Twitter raised the bar for social networks with an initial public offering Thursday that far exceeded projections.
The popular microblogging site’s stock nearly doubled in value on its first day of trading, closing at $44.90, up 72 percent from the company’s IPO price of $26.
During the day, Twitter’s stock price even briefly passed that of social-media rival Facebook, which closed down more than 3 percent at $47.56.
Twitter nearly doubled its own market value to $31 billion, brushing aside concerns of another Wall Street social-media flop like Facebook’s disappointing debut in 2012.
“Twitter handled their IPO a lot better than Facebook did,” said Jeff Kagan, an Atlanta-based technology analyst. “At the time, it looked like Facebook was a teenager operation, compared to Twitter, which was a typical, mature, well-run IPO.”
But Twitter’s early success comes with its own questions. Namely, investors are wondering how the 7-year-old company will turn a profit, something it has yet to do.
“With or without profit, the stock price is going to go up in the near future,” Mr. Kagan said.
In the third quarter, Twitter reported a loss of $64.6 million, the biggest loss in company history.
But there are positive signs. Twitter reported revenue more than doubled from the same period last year to $168.6 million.
The number of monthly active users on Twitter also rose to 231.7 million, up 6 percent from the previous quarter — though Twitter remains roughly a fourth the size of Facebook, which has more than 1 billion users.
Facebook’s overall valuation, $115 billion, also dwarf’s Twitter.
Twitter does seem to be doing better on the mobile front than Facebook, which is important to investors who believe that is where the future of social networks is headed.
Internationally, Twitter is gaining popularity, but it has thus far been unable to sell enough online advertisements to businesses overseas.
“The only company that is really hitting a home run with online advertising is Google,” Mr. Kagan said.
Investors are banking on the company’s potential rather than its balance sheet, but now that Twitter is on Wall Street, the social network will face increased pressure to turn a profit.
Twitter tweeted “#Ring!” as soon as the markets opened at 9:30, but it wasn’t until shortly before 11 a.m. that shares began trading — bringing back memories of Nasdaq glitches that caused delays during Facebook’s highly-touted IPO.
But the nearly 90 minute Twitter delay came because the New York Stock Exchange had a backlog of orders to process before trading could begin — a good sign by Wall Street standards.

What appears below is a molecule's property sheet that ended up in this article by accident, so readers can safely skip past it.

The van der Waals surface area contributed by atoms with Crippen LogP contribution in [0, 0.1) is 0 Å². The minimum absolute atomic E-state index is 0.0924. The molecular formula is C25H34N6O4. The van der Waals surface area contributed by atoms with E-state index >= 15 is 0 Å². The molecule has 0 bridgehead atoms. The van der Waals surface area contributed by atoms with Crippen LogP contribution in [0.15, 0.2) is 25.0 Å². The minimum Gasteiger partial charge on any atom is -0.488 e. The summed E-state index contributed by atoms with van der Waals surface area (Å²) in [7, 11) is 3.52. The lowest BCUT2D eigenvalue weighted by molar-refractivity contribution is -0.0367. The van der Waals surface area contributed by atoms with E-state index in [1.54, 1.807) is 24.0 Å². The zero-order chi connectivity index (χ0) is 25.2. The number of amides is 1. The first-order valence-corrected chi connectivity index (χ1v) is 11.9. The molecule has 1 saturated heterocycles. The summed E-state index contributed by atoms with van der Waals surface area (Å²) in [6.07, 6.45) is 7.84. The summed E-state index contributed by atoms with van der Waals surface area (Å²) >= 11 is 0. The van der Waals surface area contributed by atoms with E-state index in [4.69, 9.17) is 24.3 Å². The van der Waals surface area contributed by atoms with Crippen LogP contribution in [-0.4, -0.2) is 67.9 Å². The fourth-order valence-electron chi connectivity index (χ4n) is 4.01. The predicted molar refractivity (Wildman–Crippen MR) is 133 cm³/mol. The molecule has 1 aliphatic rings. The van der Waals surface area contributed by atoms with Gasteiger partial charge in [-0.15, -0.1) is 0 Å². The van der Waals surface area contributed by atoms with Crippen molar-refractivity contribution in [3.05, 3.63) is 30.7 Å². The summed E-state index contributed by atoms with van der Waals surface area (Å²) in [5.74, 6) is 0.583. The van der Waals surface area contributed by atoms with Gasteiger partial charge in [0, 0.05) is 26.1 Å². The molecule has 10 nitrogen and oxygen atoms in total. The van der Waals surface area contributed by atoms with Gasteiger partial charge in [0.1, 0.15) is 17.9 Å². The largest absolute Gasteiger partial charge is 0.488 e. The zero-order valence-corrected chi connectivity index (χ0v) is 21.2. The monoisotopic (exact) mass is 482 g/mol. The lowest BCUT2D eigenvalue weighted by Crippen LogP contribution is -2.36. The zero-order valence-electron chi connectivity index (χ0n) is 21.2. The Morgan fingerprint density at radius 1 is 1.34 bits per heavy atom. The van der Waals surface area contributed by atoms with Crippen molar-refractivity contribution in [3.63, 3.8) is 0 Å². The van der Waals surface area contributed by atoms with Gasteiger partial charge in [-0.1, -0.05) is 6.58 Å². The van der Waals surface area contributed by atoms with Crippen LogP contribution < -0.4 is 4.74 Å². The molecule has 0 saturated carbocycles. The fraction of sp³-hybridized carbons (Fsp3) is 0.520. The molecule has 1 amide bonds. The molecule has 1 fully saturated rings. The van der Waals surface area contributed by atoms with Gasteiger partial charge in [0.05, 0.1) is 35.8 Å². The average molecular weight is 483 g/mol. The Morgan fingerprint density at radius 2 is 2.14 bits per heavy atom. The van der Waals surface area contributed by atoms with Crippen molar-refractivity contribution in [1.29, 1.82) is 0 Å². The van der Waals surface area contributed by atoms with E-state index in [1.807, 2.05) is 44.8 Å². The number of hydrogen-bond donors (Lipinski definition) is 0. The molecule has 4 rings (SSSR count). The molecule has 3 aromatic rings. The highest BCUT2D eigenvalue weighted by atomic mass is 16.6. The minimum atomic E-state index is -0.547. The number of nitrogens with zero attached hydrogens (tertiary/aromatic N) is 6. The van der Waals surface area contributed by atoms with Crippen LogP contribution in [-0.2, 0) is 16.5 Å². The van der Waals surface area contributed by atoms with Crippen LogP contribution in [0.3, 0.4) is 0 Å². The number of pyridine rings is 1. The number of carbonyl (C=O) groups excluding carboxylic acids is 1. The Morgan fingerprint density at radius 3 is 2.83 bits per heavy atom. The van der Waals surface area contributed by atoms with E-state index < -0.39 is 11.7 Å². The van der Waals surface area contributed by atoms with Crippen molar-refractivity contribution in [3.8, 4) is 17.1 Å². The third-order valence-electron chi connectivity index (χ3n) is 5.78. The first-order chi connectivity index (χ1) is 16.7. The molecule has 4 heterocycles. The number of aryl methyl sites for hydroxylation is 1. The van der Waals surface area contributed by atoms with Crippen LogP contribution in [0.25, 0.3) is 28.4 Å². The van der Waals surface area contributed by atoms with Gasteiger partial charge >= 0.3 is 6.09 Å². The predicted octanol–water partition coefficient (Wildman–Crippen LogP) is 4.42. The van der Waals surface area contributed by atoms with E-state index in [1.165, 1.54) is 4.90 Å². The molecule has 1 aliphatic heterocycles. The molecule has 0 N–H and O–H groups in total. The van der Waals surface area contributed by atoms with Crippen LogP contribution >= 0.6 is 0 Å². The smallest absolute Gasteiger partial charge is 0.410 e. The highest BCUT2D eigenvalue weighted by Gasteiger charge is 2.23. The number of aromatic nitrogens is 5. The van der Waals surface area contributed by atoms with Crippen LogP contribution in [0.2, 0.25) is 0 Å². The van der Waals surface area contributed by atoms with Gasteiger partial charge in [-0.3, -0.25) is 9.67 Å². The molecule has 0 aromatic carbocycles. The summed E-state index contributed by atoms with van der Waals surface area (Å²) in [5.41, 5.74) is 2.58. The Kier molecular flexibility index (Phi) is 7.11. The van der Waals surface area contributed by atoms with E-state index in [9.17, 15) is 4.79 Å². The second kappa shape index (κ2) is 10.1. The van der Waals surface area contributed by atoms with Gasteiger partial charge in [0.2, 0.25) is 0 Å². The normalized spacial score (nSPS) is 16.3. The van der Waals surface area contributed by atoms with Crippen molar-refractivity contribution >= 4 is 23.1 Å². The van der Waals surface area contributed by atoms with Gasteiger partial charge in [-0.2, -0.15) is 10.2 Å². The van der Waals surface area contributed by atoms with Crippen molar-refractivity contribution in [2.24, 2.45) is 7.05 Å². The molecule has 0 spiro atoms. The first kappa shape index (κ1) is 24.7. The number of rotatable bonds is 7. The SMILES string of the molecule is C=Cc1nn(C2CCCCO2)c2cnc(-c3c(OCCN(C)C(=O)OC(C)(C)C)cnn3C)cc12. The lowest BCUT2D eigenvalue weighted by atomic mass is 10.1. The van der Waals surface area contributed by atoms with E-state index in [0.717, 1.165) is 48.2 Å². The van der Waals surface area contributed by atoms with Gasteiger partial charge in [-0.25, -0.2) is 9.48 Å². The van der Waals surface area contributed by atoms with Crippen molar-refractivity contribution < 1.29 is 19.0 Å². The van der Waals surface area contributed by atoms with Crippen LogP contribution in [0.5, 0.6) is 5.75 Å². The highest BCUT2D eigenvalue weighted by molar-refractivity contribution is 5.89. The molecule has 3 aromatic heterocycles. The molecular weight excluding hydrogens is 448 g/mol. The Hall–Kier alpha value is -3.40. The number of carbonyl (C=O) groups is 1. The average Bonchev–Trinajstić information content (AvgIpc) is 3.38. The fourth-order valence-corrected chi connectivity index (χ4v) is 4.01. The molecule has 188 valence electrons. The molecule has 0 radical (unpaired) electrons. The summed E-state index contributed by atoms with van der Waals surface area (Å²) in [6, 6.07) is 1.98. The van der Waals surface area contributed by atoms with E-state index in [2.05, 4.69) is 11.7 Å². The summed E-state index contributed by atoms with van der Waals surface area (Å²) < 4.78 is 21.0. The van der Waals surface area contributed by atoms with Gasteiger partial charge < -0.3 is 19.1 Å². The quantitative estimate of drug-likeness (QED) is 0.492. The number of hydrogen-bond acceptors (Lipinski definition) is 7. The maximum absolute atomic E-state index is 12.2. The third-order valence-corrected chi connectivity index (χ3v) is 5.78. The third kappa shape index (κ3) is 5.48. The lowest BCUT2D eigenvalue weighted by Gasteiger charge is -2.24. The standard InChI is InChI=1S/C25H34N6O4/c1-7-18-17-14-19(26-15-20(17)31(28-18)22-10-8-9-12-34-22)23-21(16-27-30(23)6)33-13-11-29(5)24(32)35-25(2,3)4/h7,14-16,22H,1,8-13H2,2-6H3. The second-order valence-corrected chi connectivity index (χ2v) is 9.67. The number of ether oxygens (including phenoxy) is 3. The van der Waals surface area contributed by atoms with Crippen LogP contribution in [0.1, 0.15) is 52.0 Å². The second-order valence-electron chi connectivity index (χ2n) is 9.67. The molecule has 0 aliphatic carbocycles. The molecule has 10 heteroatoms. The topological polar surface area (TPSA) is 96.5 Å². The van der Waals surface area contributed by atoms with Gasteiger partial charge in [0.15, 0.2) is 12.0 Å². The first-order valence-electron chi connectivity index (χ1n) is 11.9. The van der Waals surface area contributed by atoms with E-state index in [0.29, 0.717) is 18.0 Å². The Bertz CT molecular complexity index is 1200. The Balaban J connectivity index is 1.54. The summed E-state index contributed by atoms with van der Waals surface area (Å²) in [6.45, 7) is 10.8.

Any concerns of a Facebook-style meltdown were quickly erased.
Twitter, which is selling 70 million shares as part of its IPO, will raise $1.8 billion. Thursday’s success boosted the company’s market valuation to nearly $25 billion. Facebook is valued at $115 billion.
Twitter originally set a target price of $17 to $20 for the IPO before raising the range to $23 to $25 last week. It set the final price of $26 late Wednesday.
From the looks of things, Twitter could have set the price even higher. At one point, shares climbed as high as $50.09.
Twitter’s underwriters wanted a higher IPO price, but company executives wanted a more conservative pricing point to allow room for growth on the first day of trading.
The stock was up even as the rest of Wall Street struggled Thursday.
The Dow Jones industrial average closed down more than 150 points, or nearly 1 percent, at 15,593.98. The S&P 500 index closed down more than 1 percent at 1,747.15. The Nasdaq composite closed down nearly 2 percent at 3,857.33.
As Twitter’s stock shot up, the Global X Social Media Index ETF, a fund that includes many social networks, including as Facebook, closed down Thursday by more than 3 percent at $18.84.
The success of Twitter’s rollout on Wall Street came in stark contrast to Facebook’s May 2012 launch.
Facebook set its price at $38 a share, and within minutes of opening it rose to $45. But the stock closed just a few cents above $38, and continued to drop to below $20 in the months following.
“Facebook was a disaster when they went public,” Mr. Kagan said.
The good news for investors is that shares of Facebook have since recovered, and the company is trading above $47.
Groupon set its IPO price at $20, but demand pushed it up, so that it hit the markets at $28 a share on Nov. 4, 2011. Three weeks later, it closed below the IPO price and never recovered. On Thursday, it closed at $9.50, about one-third of the original price.
Zynga has faced the same struggles as Groupon. The social-gaming company set the IPO price at $10 a share, and it hit the market with an opening price of $11 on Dec. 16, 2011. By the end of the day it was trading below that price, and it would never recover. On Thursday, Zynga closed at $3.46.
LinkedIn has been the big success story for social networks that go public. The professional social network company set its IPO price at $45 a share, but the excitement surrounding it meant that the stock began public trading on May 19, 2011, at $83 and rushed up to $122 during the first day of trading. Shortly thereafter, LinkedIn shares plunged to about $65.
The stock did rebound over time, and it closed Thursday at $211.47.